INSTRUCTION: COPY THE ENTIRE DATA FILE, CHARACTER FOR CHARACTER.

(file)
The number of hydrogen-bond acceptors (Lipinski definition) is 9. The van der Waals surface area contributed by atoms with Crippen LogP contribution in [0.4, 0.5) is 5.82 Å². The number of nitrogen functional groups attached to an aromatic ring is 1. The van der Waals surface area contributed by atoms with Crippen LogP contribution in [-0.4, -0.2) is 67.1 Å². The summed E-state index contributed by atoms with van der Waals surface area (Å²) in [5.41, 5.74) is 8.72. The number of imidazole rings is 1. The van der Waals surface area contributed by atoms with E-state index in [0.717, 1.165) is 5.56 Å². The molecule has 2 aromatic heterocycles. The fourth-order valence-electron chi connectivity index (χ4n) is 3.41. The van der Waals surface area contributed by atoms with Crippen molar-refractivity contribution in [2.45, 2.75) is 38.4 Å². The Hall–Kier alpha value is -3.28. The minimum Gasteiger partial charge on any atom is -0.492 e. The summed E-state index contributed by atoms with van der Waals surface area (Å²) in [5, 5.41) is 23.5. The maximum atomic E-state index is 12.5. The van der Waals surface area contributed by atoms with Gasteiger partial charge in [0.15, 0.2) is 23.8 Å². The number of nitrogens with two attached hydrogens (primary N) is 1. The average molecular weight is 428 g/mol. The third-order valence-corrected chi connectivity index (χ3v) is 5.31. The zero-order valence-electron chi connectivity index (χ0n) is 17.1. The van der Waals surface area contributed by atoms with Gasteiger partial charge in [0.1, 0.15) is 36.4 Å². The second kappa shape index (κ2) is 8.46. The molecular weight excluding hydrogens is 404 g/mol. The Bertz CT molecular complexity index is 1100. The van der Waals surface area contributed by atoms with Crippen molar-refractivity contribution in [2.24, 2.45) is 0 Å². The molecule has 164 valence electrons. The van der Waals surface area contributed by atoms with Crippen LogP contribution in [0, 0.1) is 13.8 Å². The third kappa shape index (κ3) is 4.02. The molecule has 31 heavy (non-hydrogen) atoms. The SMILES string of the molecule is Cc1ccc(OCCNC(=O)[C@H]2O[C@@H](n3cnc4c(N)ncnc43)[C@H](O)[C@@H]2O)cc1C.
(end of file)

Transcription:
The number of hydrogen-bond acceptors (Lipinski definition) is 9. The van der Waals surface area contributed by atoms with Crippen LogP contribution in [0.4, 0.5) is 5.82 Å². The number of nitrogen functional groups attached to an aromatic ring is 1. The van der Waals surface area contributed by atoms with Crippen LogP contribution in [-0.4, -0.2) is 67.1 Å². The summed E-state index contributed by atoms with van der Waals surface area (Å²) in [5.41, 5.74) is 8.72. The number of imidazole rings is 1. The van der Waals surface area contributed by atoms with E-state index in [0.717, 1.165) is 5.56 Å². The molecule has 2 aromatic heterocycles. The fourth-order valence-electron chi connectivity index (χ4n) is 3.41. The van der Waals surface area contributed by atoms with Crippen molar-refractivity contribution in [2.45, 2.75) is 38.4 Å². The Hall–Kier alpha value is -3.28. The minimum Gasteiger partial charge on any atom is -0.492 e. The summed E-state index contributed by atoms with van der Waals surface area (Å²) in [5, 5.41) is 23.5. The maximum atomic E-state index is 12.5. The van der Waals surface area contributed by atoms with Gasteiger partial charge in [0.15, 0.2) is 23.8 Å². The number of nitrogens with two attached hydrogens (primary N) is 1. The average molecular weight is 428 g/mol. The third-order valence-corrected chi connectivity index (χ3v) is 5.31. The zero-order valence-electron chi connectivity index (χ0n) is 17.1. The van der Waals surface area contributed by atoms with Gasteiger partial charge in [0.1, 0.15) is 36.4 Å². The second kappa shape index (κ2) is 8.46. The molecular weight excluding hydrogens is 404 g/mol. The Bertz CT molecular complexity index is 1100. The van der Waals surface area contributed by atoms with Crippen molar-refractivity contribution in [2.24, 2.45) is 0 Å². The molecule has 164 valence electrons. The van der Waals surface area contributed by atoms with Crippen LogP contribution in [0, 0.1) is 13.8 Å². The third kappa shape index (κ3) is 4.02. The molecule has 31 heavy (non-hydrogen) atoms. The SMILES string of the molecule is Cc1ccc(OCCNC(=O)[C@H]2O[C@@H](n3cnc4c(N)ncnc43)[C@H](O)[C@@H]2O)cc1C.